The language being used to comment on recent events in Jerusalem is familiar: people are shocked and horrified; they abhor and they condemn.
It would be a dereliction of our humanity if we could not condemn the manner of these deaths. We should condemn all violence, whoever the perpetrator, and whatever the form of violence: be it targeted, random, or the product of systematic brutalities.
Noam Sheizaf in his excellent analysis of the politics that have led to this new strife, cautions people to not become sanctimonious. However, when I read an analysis in The Atlantic that describes the event as a “massacre”, it seems clear that the response from a significant section of the Israeli public, from a significant part of the Jewish one, has gone far beyond that of a moral high-ground.
The analysis concludes, for example, “a core issue of the conflict remains the unwillingness of many Palestinian Muslims to accept the idea that Jews have rights in their ancestral homeland … (or) that Jews have a right to live.”
This idea seems hyperbolic to me; a desire to activate national hysteria. There is no doubt that it is an appalling state of affairs when people should feel at risk in the course of their everyday lives. But, violence and oppression does not beget security. This false and dangerous equation is just one of many that continues to obstruct progress on Israeli-Palestinian issues.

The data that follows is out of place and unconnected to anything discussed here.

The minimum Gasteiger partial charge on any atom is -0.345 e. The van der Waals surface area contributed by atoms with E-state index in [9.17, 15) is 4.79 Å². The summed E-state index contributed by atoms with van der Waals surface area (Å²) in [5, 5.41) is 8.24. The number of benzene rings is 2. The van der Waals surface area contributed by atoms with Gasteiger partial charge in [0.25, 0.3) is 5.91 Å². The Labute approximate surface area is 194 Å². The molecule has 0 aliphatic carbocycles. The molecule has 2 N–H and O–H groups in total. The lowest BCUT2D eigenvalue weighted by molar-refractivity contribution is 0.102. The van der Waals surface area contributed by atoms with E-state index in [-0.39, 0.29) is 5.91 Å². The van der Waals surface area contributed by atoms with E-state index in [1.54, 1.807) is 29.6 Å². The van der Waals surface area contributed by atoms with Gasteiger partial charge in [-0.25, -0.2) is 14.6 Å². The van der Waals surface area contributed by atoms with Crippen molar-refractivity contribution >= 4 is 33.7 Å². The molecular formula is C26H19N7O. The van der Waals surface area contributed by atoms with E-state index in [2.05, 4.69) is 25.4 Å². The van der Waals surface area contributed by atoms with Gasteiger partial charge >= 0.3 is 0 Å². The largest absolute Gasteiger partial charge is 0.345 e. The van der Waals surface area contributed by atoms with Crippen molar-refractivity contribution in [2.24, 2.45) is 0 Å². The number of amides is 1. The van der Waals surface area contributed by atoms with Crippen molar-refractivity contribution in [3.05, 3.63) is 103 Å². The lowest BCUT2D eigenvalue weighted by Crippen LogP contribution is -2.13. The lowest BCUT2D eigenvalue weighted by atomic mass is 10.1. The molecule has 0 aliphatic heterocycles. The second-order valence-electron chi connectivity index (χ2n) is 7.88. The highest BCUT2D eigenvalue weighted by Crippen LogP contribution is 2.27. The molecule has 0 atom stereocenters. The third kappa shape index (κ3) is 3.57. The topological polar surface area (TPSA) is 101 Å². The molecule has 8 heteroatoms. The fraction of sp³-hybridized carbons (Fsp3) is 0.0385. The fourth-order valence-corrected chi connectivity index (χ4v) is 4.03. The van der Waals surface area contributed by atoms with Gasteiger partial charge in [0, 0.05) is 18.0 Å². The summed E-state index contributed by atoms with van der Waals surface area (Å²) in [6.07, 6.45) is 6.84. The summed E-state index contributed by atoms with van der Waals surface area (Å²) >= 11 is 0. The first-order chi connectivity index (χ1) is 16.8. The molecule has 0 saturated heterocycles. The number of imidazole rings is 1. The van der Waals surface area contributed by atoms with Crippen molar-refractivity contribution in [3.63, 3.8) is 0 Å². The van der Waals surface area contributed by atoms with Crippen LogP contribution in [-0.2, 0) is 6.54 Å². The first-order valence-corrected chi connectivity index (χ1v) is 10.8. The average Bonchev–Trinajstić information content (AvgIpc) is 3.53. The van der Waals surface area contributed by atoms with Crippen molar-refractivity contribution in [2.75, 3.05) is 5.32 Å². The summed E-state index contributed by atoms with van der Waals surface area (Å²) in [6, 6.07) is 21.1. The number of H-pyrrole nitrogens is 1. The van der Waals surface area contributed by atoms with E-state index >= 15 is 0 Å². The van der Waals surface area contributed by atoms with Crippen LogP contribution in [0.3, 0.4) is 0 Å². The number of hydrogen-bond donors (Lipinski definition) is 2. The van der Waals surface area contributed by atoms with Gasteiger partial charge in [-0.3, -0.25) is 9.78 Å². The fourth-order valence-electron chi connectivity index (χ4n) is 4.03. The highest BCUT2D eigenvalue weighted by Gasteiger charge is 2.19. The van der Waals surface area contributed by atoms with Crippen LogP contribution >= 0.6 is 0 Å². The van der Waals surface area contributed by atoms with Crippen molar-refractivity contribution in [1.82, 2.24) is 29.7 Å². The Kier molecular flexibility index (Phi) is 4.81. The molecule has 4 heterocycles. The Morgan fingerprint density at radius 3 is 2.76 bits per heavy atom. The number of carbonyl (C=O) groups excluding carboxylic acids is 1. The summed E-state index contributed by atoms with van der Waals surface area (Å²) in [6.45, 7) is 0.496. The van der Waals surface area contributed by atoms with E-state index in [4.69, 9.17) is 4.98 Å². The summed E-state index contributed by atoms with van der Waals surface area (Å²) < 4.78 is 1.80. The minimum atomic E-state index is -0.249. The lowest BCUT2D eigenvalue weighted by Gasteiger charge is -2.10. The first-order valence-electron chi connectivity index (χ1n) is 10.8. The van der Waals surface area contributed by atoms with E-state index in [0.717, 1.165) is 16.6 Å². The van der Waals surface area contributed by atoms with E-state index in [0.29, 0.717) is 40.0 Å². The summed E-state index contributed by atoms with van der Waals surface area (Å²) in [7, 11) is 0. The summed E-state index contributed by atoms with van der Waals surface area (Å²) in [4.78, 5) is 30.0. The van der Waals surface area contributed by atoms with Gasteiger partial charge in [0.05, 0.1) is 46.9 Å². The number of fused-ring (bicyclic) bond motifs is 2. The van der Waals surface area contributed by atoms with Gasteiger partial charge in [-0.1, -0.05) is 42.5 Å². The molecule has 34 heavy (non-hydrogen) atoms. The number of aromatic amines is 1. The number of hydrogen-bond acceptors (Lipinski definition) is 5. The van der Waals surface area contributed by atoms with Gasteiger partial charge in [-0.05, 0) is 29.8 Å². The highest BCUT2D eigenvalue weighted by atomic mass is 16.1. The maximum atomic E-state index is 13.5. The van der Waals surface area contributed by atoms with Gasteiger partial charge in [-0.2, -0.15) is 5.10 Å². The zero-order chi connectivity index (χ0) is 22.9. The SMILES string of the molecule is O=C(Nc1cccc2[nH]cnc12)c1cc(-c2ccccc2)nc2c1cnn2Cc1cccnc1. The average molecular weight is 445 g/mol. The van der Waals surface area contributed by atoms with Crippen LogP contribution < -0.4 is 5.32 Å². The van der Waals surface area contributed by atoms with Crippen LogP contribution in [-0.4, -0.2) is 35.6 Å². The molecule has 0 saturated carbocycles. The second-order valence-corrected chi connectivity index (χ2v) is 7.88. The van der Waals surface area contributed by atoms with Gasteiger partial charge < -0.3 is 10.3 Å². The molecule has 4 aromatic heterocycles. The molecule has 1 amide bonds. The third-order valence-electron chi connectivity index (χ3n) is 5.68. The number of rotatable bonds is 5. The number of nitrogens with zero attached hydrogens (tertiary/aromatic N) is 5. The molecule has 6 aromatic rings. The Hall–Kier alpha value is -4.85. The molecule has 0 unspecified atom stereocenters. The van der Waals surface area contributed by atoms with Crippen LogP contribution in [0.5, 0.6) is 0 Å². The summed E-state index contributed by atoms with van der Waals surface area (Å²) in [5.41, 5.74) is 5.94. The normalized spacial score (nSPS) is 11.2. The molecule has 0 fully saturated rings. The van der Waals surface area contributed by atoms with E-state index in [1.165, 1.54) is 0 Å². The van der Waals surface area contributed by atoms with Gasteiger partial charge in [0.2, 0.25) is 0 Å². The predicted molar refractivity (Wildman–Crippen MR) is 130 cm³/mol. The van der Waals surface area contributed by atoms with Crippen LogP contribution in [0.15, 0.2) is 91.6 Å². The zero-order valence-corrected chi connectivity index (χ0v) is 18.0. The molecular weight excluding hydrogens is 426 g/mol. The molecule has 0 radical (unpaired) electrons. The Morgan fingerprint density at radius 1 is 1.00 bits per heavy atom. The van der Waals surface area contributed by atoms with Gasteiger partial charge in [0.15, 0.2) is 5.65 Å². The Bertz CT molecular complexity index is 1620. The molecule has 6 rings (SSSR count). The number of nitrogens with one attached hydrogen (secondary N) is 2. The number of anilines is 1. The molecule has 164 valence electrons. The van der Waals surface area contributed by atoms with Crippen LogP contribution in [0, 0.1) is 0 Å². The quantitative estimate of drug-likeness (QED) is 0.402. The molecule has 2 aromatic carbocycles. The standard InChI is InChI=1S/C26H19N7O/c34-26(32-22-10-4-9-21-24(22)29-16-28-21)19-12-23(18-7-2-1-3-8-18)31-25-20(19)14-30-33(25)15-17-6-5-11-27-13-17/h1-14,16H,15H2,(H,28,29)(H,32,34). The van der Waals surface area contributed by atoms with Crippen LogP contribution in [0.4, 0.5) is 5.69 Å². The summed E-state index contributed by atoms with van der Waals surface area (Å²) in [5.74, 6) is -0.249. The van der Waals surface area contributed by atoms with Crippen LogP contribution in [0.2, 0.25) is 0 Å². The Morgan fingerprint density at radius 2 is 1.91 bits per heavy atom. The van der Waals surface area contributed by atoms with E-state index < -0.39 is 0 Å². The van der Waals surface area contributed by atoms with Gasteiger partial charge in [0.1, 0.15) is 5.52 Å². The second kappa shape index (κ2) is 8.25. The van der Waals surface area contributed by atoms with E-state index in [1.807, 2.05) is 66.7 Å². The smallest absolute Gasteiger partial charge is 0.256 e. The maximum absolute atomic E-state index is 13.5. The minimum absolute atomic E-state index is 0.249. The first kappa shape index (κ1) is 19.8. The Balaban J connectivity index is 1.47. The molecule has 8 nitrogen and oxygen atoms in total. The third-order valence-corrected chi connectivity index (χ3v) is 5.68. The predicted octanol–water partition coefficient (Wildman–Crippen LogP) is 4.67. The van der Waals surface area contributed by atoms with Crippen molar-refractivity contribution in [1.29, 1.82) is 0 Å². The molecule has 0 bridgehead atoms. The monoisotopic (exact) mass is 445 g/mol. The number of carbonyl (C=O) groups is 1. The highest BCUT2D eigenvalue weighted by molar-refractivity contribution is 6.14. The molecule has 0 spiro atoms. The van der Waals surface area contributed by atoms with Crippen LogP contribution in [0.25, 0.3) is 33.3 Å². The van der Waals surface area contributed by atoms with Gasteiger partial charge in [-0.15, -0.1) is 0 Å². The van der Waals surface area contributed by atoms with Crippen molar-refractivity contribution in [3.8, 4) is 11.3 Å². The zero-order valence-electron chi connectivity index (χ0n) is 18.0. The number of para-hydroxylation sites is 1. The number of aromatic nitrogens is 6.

There are a lot of problems in talking about Israelis and Palestinians in comparative ways; but, considering the gruesome attacks on Palestinian civilians in Gaza during operation Protective Edge, evidence for who has superior rights to land and life in the troubled geography of the region seems clear.
At a linguistic level, it troubles me that ‘massacre’ is a word that can be used for five Israeli deaths in violent circumstances when ten times that number of Palestinians deaths is deemed less troubling than the question of whether or not Palestinians should ‘get away with calling it a massacre’. This was precisely the argument raised about the deaths in Jenin during 2002, and which overshadowed the deaths themselves, but there is no shortage of these instances when Palestinian deaths are the issue.
I think we should find the response of the Israeli government to the deaths at the synagogue utterly absurd. There is no rationality to a decision that deems the demolition of the Palestinian perpetrators’ homes as the appropriate course. This response, along with the military violence of operation Protective Edge and many other acts of Israel and the Israeli Defence Force, is an illustration of the absence of strategy or ideas, which, in their absence, sustain the stagnancy of Israeli-Palestinian relations.
Yet, I also can’t help but note that Palestinians die in the occupation everyday. And most of us are too tired to express individuated shock or abhorrence about each of them. We don’t even know about most of them. Instead they seem accepted as within the natural (if regrettable) order of things. It is for all these reasons, not just the recent synagogue killings, that the situation should horrify us indeed.
By Micaela Sahhar
Micaela Sahhar is an Australian-Palestinian writer, poet and PhD candidate at the University of Melbourne